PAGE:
With this in mind, the BBB working group has two primary goals, Searson explained. “Our long-term goal is to build an artificial microvessel that will be the first platform that recapitulates a brain capillary in its local microenvironment. This will enable fundamental studies as well as drug discovery and the development of methods to cross the blood-brain barrier,” Searson said.

The second goal is to understand how the blood-brain barrier can be damaged or disrupted so that strategies can be developed to repair it. Injury and disease can disrupt the normal structure and function of the blood brain barrier.

Currently the BBB Working Group has 40 researchers from disciplines as diverse as anesthesiology, materials science and engineering, pharmacology and oncology. Three postdoctoral fellows and 12 pre-doctoral students are also involved. The group meets monthly and hosts expert speakers on various topics. The working group website also lists current funding opportunities to which members can apply and conferences and workshops of interest.

Membership in the working group is open to any student, faculty member or staff at Johns Hopkins University in any discipline.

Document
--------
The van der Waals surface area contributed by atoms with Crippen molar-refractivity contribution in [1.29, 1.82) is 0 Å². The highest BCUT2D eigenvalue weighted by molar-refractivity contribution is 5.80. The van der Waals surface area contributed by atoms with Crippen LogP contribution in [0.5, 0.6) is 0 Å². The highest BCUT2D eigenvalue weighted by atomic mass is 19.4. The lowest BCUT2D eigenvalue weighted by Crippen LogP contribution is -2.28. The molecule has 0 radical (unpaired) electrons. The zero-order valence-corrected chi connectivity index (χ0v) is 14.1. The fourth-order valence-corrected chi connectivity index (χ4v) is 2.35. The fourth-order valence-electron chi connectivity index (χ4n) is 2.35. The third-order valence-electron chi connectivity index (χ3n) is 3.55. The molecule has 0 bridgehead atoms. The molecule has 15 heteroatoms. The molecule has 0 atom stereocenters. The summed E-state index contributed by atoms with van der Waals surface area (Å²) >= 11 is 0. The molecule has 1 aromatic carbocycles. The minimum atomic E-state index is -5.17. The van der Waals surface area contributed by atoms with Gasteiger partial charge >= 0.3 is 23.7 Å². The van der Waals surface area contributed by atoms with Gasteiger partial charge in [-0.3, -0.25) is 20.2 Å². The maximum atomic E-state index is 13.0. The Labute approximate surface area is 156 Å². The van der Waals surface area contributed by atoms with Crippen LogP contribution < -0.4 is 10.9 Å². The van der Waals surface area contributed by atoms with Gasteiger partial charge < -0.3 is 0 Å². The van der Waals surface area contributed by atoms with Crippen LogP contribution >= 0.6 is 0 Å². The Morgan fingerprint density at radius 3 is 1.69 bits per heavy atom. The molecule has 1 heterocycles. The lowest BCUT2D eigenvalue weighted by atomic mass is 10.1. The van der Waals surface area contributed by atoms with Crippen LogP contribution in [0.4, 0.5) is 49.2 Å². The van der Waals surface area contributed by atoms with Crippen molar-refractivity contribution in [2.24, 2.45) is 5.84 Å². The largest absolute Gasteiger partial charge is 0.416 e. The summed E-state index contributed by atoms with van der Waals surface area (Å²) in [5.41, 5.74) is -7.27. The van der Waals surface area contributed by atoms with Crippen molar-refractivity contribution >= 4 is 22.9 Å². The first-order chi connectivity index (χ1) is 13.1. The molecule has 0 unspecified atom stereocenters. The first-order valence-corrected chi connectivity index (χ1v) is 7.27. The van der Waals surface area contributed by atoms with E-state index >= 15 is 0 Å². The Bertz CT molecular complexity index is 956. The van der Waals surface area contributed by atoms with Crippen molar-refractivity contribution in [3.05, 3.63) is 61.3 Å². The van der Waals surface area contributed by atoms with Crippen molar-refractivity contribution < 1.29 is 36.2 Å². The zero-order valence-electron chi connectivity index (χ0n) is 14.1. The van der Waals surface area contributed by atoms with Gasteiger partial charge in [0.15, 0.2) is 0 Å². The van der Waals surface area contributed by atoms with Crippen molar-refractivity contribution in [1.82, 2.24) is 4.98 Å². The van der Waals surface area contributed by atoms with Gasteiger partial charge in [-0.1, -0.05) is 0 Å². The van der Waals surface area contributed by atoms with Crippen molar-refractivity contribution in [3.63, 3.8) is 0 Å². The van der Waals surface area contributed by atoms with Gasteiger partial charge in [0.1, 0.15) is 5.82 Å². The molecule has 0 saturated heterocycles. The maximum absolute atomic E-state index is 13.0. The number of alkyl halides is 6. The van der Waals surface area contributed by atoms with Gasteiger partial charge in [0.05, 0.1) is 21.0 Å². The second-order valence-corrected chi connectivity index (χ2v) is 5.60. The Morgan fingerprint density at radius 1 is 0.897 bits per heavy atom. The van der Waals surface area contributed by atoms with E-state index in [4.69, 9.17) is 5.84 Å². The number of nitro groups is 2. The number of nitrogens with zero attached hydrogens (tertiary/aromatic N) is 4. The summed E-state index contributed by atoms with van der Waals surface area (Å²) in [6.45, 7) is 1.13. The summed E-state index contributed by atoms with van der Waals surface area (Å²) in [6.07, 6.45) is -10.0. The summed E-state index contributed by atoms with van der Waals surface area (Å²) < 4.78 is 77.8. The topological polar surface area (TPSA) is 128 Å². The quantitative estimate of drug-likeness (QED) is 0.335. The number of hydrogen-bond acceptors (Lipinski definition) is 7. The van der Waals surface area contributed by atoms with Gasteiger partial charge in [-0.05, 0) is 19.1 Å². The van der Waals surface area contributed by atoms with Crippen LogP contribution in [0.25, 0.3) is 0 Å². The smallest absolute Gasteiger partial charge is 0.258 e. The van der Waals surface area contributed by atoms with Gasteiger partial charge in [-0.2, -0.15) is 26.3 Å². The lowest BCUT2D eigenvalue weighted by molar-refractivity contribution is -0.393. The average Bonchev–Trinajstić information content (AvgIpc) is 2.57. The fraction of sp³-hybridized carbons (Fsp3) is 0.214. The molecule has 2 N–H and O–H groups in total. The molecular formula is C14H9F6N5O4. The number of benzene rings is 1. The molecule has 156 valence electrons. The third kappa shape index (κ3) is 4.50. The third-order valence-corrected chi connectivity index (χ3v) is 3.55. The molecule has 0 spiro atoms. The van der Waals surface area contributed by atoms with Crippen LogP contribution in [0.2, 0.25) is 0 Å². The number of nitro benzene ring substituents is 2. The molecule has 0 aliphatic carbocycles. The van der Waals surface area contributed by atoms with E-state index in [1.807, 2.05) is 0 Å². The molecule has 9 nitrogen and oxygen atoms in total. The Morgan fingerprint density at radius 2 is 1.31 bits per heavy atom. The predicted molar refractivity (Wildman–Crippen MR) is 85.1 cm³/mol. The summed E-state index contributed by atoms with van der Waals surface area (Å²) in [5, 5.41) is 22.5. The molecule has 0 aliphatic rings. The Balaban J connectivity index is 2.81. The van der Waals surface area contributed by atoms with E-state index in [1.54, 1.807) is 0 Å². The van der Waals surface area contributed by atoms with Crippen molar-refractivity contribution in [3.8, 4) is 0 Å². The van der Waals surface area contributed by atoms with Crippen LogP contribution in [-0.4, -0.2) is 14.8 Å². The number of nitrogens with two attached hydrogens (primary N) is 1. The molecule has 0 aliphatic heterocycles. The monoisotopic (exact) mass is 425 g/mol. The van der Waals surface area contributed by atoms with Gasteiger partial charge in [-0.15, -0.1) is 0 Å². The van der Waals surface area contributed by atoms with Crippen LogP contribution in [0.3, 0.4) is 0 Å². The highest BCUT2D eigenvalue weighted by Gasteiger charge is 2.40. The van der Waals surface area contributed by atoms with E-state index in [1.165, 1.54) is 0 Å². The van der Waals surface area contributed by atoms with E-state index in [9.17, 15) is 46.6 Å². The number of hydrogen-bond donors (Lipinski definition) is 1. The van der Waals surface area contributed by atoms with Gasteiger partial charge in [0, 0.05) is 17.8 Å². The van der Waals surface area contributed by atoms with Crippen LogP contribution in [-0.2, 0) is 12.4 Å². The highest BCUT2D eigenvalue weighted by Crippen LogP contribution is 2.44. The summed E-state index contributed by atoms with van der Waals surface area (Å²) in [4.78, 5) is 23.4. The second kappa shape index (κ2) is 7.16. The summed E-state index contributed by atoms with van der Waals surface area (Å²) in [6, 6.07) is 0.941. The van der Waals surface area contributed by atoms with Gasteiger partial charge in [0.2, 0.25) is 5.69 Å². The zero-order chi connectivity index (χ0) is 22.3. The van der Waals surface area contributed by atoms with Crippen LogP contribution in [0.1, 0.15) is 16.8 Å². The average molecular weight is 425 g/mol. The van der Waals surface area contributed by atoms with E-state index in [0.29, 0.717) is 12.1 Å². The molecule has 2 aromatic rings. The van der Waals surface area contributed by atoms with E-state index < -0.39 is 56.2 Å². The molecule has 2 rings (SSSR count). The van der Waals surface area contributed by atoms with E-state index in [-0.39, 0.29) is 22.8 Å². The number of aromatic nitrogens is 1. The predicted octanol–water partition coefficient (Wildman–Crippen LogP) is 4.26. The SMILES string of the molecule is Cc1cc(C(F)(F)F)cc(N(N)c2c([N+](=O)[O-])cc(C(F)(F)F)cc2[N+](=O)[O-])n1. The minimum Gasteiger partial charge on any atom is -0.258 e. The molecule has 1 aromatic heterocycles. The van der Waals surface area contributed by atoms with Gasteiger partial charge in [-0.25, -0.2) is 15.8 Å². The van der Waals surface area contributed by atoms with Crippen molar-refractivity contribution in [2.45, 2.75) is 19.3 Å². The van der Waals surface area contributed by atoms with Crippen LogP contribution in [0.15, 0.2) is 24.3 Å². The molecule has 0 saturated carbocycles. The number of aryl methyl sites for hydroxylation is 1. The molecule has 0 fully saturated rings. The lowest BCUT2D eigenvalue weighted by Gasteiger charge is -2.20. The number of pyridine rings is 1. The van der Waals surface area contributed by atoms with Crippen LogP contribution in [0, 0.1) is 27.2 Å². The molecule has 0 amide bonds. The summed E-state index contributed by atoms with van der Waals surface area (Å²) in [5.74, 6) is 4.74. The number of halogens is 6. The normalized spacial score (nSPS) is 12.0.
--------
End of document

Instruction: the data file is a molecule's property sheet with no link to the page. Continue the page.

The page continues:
Visit the Blood-Brain Barrier Working Group website here.

This article was written by Mary Spiro and appeared in the 2013 issue of Nano-Bio Magazine.

Podcast: Nanotech method to study cell detachment could lead to improved cancer therapies

Peter Searson

Peter Searson

Cancer spreads from organ to organ when cells break free from one site and travel to another. Understanding this process, known as metastasis, is critical for developing ways to prevent the spread and growth of cancer cells. Peter Searson, Reynolds Professor of Materials Science and Engineering in the Whiting School of Engineering and director of the Institute for NanoBioTechnology, led a team of engineers who have developed a method to specifically measure detachment in individual cells.

The method, which uses lab-on-a-chip technology, allows researchers to observe and record the exact point when a cell responds to electrochemical cues in its environment and releases from the surface upon which it is growing. Better knowledge of the biochemistry of cell detachment could point the way to better cancer therapies. In this “Great Ideas” podcast, Elizabeth Tracey, communications associate for the School of Medicine, interviews Searson about this current research.

“…We know that processes like cell detachment are important in cancer metastasis, where cells become detached from tumors…” Peter Searson

Click here to listen:  Great Ideas Podcast: Peter Searson

Related links:

You can watch a video and read more about Searson’s method of studying cell detachment here.

Peter Searson’s INBT profile page.

This podcast was originally posted to the Johns Hopkins University “Great Ideas” web page. To view the original posting, click here.